• A lack of acceptance of SUD interventions leadership
  • A lack of clinician backup
  • Regulatory and liability concerns
  • Recordkeeping or confidentiality concerns
  • Staff time required for prior authorizations
  • Cost to the patient or lack of insurance coverage
  • Medication unavailability at pharmacies
  • An absence of population-specific patient education materials

“Strategies to reduce physician reluctance related to institutional environment include greater commitment by health systems to make essential workflow and staffing changes, the breaking down of barriers between addiction services and both medical and mental health care, and commitment by insurers to provide reimbursement that covers the actual cost of providing addiction interventions,” the researchers wrote.

A lack of skill was cited 73.9% of the time (170 out of 230 studies), a lack of cognitive capacity (i.e., feeling overwhelmed with clinical tasks and the need to prioritize competing patients’ needs) was cited in 73.5% (136 out of 185 studies), and a lack of knowledge was cited in 71.9% (174 out of 242 studies).

“Trainings accessible to physicians (e.g., free or incentivized, hands-on, or delivered in clinical settings) and delivered by specialized trainers and/or mentors would facilitate the growth of a pool of experts to intervene in substance use,” the researchers wrote. “Physicians who expand their knowledge and skills should be eligible for continuing medical education credits and increased compensation.”

For related information, see the Psychiatric News article “Briefing Emphasizes Actions Needed to Address Substance Use Disorder Crisis.”

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Wednesday, July 17, 2024

Frequent Moving in Childhood Linked to Later Depression

Children of families that move frequently before age 15 may be at increased risk for later depression, according to a report in JAMA Psychiatry.

The study also found that individuals who lived in neighborhoods during childhood that were more income deprived were more likely to develop depression in adulthood, but the experience of moving during childhood—regardless of income—was associated with significantly higher rates of depression compared with those who did not move.

“Rather than solely low neighborhood income deprivation in childhood being associated with onset of depression during adulthood, a settled home environment in childhood may have a protective association,” wrote Clive E. Sabel, Ph.D., of Aarhus University, Denmark, and colleagues.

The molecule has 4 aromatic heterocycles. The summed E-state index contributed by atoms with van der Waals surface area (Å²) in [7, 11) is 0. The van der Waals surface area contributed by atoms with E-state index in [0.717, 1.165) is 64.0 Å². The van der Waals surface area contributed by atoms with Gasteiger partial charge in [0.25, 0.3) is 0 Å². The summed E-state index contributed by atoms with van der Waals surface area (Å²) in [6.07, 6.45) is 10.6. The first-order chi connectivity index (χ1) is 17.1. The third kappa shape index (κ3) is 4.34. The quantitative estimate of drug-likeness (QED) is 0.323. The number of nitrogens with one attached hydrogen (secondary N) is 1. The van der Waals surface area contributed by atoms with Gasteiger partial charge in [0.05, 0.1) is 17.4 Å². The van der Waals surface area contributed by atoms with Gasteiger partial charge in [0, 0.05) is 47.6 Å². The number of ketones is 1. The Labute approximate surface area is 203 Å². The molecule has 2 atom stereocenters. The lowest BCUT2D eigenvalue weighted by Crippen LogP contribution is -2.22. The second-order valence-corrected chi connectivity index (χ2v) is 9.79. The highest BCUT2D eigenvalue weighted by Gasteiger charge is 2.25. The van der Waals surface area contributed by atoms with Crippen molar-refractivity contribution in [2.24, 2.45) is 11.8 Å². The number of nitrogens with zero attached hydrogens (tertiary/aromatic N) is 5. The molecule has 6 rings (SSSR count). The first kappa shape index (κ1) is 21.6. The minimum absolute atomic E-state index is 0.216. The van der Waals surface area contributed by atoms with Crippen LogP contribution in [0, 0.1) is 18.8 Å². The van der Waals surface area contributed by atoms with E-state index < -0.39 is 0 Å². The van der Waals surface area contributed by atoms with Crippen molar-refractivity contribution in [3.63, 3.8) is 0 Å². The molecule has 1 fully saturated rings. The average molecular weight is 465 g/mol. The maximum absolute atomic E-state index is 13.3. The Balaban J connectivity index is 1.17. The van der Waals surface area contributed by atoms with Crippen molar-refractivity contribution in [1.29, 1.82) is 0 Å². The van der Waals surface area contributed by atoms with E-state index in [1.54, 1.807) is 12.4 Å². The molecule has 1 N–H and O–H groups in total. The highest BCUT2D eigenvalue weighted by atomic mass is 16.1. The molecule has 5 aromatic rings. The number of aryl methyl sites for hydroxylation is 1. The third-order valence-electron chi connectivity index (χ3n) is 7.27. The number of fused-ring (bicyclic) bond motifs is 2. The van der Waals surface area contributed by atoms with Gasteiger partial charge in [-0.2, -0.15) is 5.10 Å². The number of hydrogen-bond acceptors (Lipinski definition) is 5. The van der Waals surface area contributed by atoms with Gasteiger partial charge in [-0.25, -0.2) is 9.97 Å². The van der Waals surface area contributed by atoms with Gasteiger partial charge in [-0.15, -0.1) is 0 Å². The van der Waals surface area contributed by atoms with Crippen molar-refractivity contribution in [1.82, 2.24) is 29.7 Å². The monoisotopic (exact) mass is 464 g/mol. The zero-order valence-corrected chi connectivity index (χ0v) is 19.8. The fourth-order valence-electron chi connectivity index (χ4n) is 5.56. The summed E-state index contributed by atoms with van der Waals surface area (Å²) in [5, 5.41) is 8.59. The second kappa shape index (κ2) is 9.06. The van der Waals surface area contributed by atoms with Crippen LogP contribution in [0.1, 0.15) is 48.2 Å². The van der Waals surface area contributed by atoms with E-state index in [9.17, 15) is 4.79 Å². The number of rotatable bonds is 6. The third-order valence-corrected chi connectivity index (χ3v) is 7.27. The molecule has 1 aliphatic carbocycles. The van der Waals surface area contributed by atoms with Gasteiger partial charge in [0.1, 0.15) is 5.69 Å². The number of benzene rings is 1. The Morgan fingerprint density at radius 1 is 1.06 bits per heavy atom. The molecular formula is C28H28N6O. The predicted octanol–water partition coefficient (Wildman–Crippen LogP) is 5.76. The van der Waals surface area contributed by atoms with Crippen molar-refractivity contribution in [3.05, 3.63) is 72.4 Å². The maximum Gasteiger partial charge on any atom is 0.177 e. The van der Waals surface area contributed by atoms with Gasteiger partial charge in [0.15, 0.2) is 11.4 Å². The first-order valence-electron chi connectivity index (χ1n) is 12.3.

The researchers used data from the Danish Civil Registration system to examine the association between neighborhood income and relocation frequency during childhood and later depression for 1,096,916 people born in Denmark from January 1, 1982, to December 31, 2003. The system uses a unique personal identification number for each resident, providing data on sex, birthdate, and continuously updated information on vital status and residential address.

Individuals were followed from age 15 until either death, emigration, depression diagnosis, or December 31, 2018. The researchers used a statistical measure of neighborhood income deprivation for each year at a place of residence to calculate a cumulative income deprivation score for everyone over their first 15 years. Individuals who lived in the same neighborhood during their entire childhood were defined as “stayers,” while those who did not were defined as “movers.”

A total of 35,098 individuals received a diagnosis of depression during follow-up. After adjusting for possible confounding factors, the researchers found that each successive increase in the income deprivation index increased one’s risk of depression by 2%. However, those who moved once or more than once as children between the ages of 10 and 15 years—regardless of income—had 1.40 times and 1.61 times greater risk of depression, respectively, than those who did not move.

The researchers suggested that frequent relocation may be an indicator of family instability. “Children of a family that is unstable, perhaps with relationship breakups or loss of employment, are more likely to need to move,” they wrote. “The move itself could sever social ties and contribute to the breakdown of informal and formal social support services, including schooling.”